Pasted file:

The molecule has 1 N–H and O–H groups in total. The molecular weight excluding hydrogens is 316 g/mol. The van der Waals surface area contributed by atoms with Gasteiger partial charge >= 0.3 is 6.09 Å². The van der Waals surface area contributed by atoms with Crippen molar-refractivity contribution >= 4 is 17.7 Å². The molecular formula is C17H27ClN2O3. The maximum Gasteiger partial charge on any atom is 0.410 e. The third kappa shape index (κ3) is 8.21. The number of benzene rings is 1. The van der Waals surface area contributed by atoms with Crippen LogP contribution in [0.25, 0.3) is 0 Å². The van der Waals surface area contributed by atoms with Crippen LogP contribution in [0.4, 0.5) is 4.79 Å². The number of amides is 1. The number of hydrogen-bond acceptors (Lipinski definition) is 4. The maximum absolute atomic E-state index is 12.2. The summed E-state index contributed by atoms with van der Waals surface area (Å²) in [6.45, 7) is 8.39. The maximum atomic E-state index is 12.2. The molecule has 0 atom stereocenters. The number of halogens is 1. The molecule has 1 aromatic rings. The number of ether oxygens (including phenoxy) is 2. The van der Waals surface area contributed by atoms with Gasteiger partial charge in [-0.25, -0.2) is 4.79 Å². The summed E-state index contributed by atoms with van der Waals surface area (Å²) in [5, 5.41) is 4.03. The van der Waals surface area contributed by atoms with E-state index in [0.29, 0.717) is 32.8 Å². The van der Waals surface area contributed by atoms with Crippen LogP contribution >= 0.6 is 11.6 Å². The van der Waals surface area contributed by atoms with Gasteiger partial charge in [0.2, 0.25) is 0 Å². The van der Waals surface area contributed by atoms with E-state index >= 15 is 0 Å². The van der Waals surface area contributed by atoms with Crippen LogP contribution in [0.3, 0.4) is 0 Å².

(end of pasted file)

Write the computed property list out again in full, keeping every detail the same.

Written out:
The molecule has 1 N–H and O–H groups in total. The molecular weight excluding hydrogens is 316 g/mol. The van der Waals surface area contributed by atoms with Gasteiger partial charge >= 0.3 is 6.09 Å². The van der Waals surface area contributed by atoms with Crippen molar-refractivity contribution >= 4 is 17.7 Å². The molecular formula is C17H27ClN2O3. The maximum Gasteiger partial charge on any atom is 0.410 e. The third kappa shape index (κ3) is 8.21. The number of benzene rings is 1. The van der Waals surface area contributed by atoms with Crippen LogP contribution in [0.25, 0.3) is 0 Å². The van der Waals surface area contributed by atoms with Crippen LogP contribution in [0.4, 0.5) is 4.79 Å². The number of amides is 1. The number of hydrogen-bond acceptors (Lipinski definition) is 4. The maximum absolute atomic E-state index is 12.2. The summed E-state index contributed by atoms with van der Waals surface area (Å²) in [6.45, 7) is 8.39. The maximum atomic E-state index is 12.2. The molecule has 0 atom stereocenters. The number of halogens is 1. The molecule has 1 aromatic rings. The number of ether oxygens (including phenoxy) is 2. The van der Waals surface area contributed by atoms with Gasteiger partial charge in [-0.25, -0.2) is 4.79 Å². The summed E-state index contributed by atoms with van der Waals surface area (Å²) in [5, 5.41) is 4.03. The van der Waals surface area contributed by atoms with E-state index in [0.29, 0.717) is 32.8 Å². The van der Waals surface area contributed by atoms with Crippen LogP contribution >= 0.6 is 11.6 Å². The van der Waals surface area contributed by atoms with Gasteiger partial charge in [0.2, 0.25) is 0 Å². The van der Waals surface area contributed by atoms with E-state index >= 15 is 0 Å². The van der Waals surface area contributed by atoms with Crippen LogP contribution in [0.3, 0.4) is 0 Å².